From: Mike Hunter on
Next time do a trade through. By not doing a trade through, when you sell
your old clunker, you are paying higher taxes than needed, dummy


"DH" <dh(a)> wrote in message
> "Mike Hunter" <mikehunt2(a)> wrote in message
> news:seKdne_fGqw6wxPbnZ2dnUVZ_r6vnZ2d(a)
>> Are you really that slow witted? Of course the dealership can screw you.
>> How do you think you could screw the dealership?
> If I want a new car, then the dealership will get the opportunity to make
> a profit on the sale. But, since I own highly desireable cars that resell
> well, I'll sell them privately and avoid getting taken on the trade.

From: Jeff on
Mike Hunter wrote:
> In general hybrid use a small engine to move the vehicle when not much
> torques is required and to generate electricity when required. The electric
> motor is used when torque is required to get the vehicle going and to keep
> it going on a grade.
> We hear of the great mileage while driving at slower speeds in a hybrid but
> one can not continue to do so for long before the engine will need to run to
> recharge the batteries,
> provide heat and AC
> Seems to me we should be looking to improve the newer technology, that
> permits several of the cylinders to be disengaged when torque is not
> required. That is a better solution to lowering ones average fuel
> consumption since the majority is mileage is accumulated
> where torque is not required.

I have to disagree with you on this one.

To me, it seems that no running an engine at its most efficient speeds,
as the hybrids do, and storing energy as electricity and using that in
such a way the efficiency is maximized will make a better combination
than cutting off cylinders.

Even buses in NYC use hybrid technology rather than disengaging
cylinders (or in addition to it). And the Swedes are working on hybrid
garbage trucks.

Plus, but using a hybrid design, you can have a smaller and lighter
engine than with an engine that has a variable number of cylinders. Of
course, the technologies are not mutually incompatible.

> Several manufacturers are offing that technology and obtaining well over 30
> mpg, with V8 engines, on the highway and still offering the larger, safer,
> more powerful vehicles that the buyers prefer.

What manufacturer offers a V8 that gets well over 30 mpg?

OK, some V8 get close to 30 mpg highway, but none get even 30 mpg
highway, at least in the 2007 or 2008 model years:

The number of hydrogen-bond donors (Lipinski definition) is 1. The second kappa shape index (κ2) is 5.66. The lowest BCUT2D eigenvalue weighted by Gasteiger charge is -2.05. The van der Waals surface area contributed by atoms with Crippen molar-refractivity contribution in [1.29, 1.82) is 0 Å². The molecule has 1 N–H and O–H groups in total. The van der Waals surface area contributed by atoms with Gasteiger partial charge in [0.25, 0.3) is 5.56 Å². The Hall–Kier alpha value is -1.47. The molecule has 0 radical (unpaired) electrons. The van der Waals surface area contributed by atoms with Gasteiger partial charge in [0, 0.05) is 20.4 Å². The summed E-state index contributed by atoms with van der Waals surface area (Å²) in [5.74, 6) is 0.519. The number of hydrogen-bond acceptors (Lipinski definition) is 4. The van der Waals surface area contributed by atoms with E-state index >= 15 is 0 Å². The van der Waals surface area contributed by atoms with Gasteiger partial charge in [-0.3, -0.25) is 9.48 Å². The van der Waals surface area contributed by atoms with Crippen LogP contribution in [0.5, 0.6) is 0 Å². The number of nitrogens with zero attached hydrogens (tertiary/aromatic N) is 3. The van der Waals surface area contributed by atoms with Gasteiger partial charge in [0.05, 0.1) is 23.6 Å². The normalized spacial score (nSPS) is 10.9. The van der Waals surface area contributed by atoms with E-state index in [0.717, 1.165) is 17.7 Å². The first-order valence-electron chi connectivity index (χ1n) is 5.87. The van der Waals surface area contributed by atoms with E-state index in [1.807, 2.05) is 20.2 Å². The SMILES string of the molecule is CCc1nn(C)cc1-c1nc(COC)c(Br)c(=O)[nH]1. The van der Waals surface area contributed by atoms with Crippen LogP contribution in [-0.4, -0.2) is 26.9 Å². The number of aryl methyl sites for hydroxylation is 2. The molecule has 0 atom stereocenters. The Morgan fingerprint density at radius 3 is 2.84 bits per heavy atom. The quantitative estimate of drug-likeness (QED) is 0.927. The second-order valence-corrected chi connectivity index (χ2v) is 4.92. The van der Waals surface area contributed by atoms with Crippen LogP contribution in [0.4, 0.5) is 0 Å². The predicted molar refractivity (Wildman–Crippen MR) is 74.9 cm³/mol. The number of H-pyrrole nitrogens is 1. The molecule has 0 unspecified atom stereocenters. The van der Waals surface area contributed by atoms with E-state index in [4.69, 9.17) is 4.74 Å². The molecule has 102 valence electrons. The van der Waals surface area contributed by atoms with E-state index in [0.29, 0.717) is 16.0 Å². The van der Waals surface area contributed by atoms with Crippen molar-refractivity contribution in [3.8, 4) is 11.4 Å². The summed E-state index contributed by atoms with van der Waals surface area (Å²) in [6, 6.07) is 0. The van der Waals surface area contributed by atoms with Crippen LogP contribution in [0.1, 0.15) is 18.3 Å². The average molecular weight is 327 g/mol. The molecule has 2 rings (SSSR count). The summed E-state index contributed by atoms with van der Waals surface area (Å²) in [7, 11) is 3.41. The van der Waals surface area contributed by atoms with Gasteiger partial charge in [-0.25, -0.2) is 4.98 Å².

> Cylinder deactivation does
> not add much to the price of the vehicle as apposed to hybrids that cost
> much more to build and add to the wealth of batteries to be build and
> recycled.

It's a trade-off. Some people prefer a bigger car, some prefer one with
a smaller environmental footprint, which hybrids may or may not have (I
haven't seen a good accounting of the environmental costs of the
batteries and other technology).


> mike
> "Bill Putney" <bptn(a)> wrote in message
> news:5f59k4F35r4qqU1(a)
>> B A R R Y wrote:
>>> who wrote:
>>>> In article <VzZii.7981$7k7.3835(a)trnddc01>,
>>>> Jeff <kidsdoc2000(a)> wrote:
>>>>> There is no indication that the life of the batteries are a limiting
>>>>> factor to the life of the car. All indications are that the batteries
>>>>> do not wear out.
>>>> Dream on.
>>>> Currently rechargeable batteries start going down hill at about 3 years.
>>>> The fact that they are much weaker between 5 and the 8 yr guarantee
>>>> point would not be that noticeable as the Prius battery is very large.
>>>> A Prius might then be running as a mild hybrid, not going so far on
>>>> battery only.
>>> Which would cause the gas mileage to drop.
>>> My in-laws are still driving a first generation Prius, a 2002, with over
>>> 100k. The MPG is the same as it ever was.
>> Ha ha! But Toyota slipped up by uncluding in that article that it would
>> not even go a mile on battery only. That says that the battery is a small
>> factor in its overall economy. And in most driving situations,
>> regenerative braking probably barely (or doesn't quite) make up for the
>> extra weight of batteries and controls it is carrying around. (IOW - the
>> economy is from a small, optimized-for-efficiency IC engine.)
>> Bill Putney